Finding the perfect home is only half the battle when you’re house hunting. The other half is getting a mortgage to pay for the perfect house you found. This side of the coin has less to do with personal preferences and more to do with having a plan and being prepared. To get qualified for a mortgage it helps to start the process long before you start looking at houses. This isn’t always straightforward and there are a lot of myths out there that can lead you down the wrong trail.
My Income is High Enough to Get Approved
While income is one of the factors lenders will look at, it’s not the only one. Just because you make a good living doesn’t mean you’ll automatically be approved. Other factors you need to consider are your credit score, down payment, and debt to income ratio. It’s important to remember that no one single factor will make or break your loan, so don’t get too focused on one or the other.
20% Down is Required
While almost every financial planner will recommend that you put 20% down, it isn’t required to get a loan. If you don’t have the time or the means to gather up that kind of liquid capital, most lending institutions will let you put down a lesser amount. However, putting less than 20% down will likely increase your interest rate, and you might be required to purchase private mortgage insurance (PMI) on top of your loan. Again, it’s always a good idea to put 20% down, but putting less down is okay if you can afford the higher monthly costs.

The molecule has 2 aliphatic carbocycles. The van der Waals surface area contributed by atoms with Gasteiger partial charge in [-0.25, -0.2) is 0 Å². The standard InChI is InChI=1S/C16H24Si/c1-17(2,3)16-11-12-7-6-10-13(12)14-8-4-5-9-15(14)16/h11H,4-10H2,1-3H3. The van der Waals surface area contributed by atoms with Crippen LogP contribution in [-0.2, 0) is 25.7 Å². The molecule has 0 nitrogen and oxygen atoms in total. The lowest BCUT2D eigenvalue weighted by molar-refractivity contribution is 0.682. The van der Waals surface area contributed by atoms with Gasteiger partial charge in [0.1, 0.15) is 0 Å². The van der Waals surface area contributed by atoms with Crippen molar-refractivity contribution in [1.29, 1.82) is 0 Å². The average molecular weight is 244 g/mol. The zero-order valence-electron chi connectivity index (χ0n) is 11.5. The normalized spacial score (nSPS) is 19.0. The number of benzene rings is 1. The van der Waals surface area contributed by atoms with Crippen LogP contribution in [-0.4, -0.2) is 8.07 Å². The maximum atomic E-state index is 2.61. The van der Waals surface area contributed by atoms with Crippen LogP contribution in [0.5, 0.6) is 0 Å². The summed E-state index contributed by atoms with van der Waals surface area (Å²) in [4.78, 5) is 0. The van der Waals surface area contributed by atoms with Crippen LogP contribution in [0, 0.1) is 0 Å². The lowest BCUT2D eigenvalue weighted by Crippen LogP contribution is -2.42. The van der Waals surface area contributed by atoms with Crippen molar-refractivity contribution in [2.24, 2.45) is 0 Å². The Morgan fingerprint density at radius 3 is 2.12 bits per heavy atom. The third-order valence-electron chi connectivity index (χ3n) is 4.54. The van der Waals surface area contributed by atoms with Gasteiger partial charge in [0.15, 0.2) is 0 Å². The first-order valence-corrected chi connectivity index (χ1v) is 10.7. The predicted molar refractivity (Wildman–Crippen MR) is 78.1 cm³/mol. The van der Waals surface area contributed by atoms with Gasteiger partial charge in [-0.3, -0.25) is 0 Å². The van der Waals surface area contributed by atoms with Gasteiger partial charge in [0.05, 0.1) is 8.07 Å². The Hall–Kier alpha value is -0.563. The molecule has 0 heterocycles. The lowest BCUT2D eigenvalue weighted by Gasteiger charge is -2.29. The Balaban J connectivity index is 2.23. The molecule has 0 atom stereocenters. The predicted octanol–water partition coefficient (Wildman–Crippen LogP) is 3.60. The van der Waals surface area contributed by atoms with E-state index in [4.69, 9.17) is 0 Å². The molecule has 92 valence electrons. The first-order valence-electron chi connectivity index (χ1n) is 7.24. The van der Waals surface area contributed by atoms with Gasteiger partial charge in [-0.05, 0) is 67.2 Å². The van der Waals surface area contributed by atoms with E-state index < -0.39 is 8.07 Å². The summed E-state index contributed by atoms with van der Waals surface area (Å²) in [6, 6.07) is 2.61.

Closing Costs are Just the Down Payment
Saving up for the 20% or less for the down payment isn’t the only up-front cost you’ll need to account for. The term closing costs refers to several items rolled together that you may have to pay for up-front, and these costs can add up fast. Closing costs can range from 3%-6% of the value of the home and consist of inspections, fees, taxes, and few other costs. The bright side is that these costs are up for negotiation. When you put an offer on the house, you can haggle with the seller and see if they’re willing to pay closing costs.